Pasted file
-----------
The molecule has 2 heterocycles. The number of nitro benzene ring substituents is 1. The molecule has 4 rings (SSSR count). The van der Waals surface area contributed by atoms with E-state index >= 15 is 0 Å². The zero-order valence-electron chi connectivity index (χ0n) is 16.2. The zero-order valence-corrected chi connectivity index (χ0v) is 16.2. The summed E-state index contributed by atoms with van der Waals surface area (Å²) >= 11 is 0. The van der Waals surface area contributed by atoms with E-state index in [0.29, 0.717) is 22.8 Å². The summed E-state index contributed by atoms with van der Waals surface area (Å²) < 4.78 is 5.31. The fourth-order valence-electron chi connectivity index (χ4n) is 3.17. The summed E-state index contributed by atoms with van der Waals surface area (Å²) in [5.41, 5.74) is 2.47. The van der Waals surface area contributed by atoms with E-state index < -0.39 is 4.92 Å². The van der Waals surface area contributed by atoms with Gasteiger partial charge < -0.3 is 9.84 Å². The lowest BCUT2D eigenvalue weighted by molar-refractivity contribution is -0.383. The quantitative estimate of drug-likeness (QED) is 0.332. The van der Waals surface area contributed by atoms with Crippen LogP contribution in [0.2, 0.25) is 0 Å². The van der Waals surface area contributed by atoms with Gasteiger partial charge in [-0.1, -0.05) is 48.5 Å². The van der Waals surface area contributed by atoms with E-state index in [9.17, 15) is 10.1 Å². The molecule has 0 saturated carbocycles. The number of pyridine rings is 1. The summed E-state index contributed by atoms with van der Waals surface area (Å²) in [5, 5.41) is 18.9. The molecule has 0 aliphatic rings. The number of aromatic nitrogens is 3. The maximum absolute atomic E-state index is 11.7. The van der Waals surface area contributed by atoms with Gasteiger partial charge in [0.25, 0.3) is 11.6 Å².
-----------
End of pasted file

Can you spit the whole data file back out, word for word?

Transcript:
The molecule has 2 heterocycles. The number of nitro benzene ring substituents is 1. The molecule has 4 rings (SSSR count). The van der Waals surface area contributed by atoms with E-state index >= 15 is 0 Å². The zero-order valence-electron chi connectivity index (χ0n) is 16.2. The zero-order valence-corrected chi connectivity index (χ0v) is 16.2. The summed E-state index contributed by atoms with van der Waals surface area (Å²) >= 11 is 0. The van der Waals surface area contributed by atoms with E-state index in [0.29, 0.717) is 22.8 Å². The summed E-state index contributed by atoms with van der Waals surface area (Å²) < 4.78 is 5.31. The fourth-order valence-electron chi connectivity index (χ4n) is 3.17. The summed E-state index contributed by atoms with van der Waals surface area (Å²) in [5.41, 5.74) is 2.47. The van der Waals surface area contributed by atoms with E-state index < -0.39 is 4.92 Å². The van der Waals surface area contributed by atoms with Gasteiger partial charge < -0.3 is 9.84 Å². The lowest BCUT2D eigenvalue weighted by molar-refractivity contribution is -0.383. The quantitative estimate of drug-likeness (QED) is 0.332. The van der Waals surface area contributed by atoms with Crippen LogP contribution in [0.2, 0.25) is 0 Å². The van der Waals surface area contributed by atoms with Gasteiger partial charge in [-0.1, -0.05) is 48.5 Å². The van der Waals surface area contributed by atoms with E-state index in [9.17, 15) is 10.1 Å². The molecule has 0 saturated carbocycles. The number of pyridine rings is 1. The summed E-state index contributed by atoms with van der Waals surface area (Å²) in [5, 5.41) is 18.9. The molecule has 0 aliphatic rings. The number of aromatic nitrogens is 3. The maximum absolute atomic E-state index is 11.7. The van der Waals surface area contributed by atoms with Gasteiger partial charge in [0.25, 0.3) is 11.6 Å².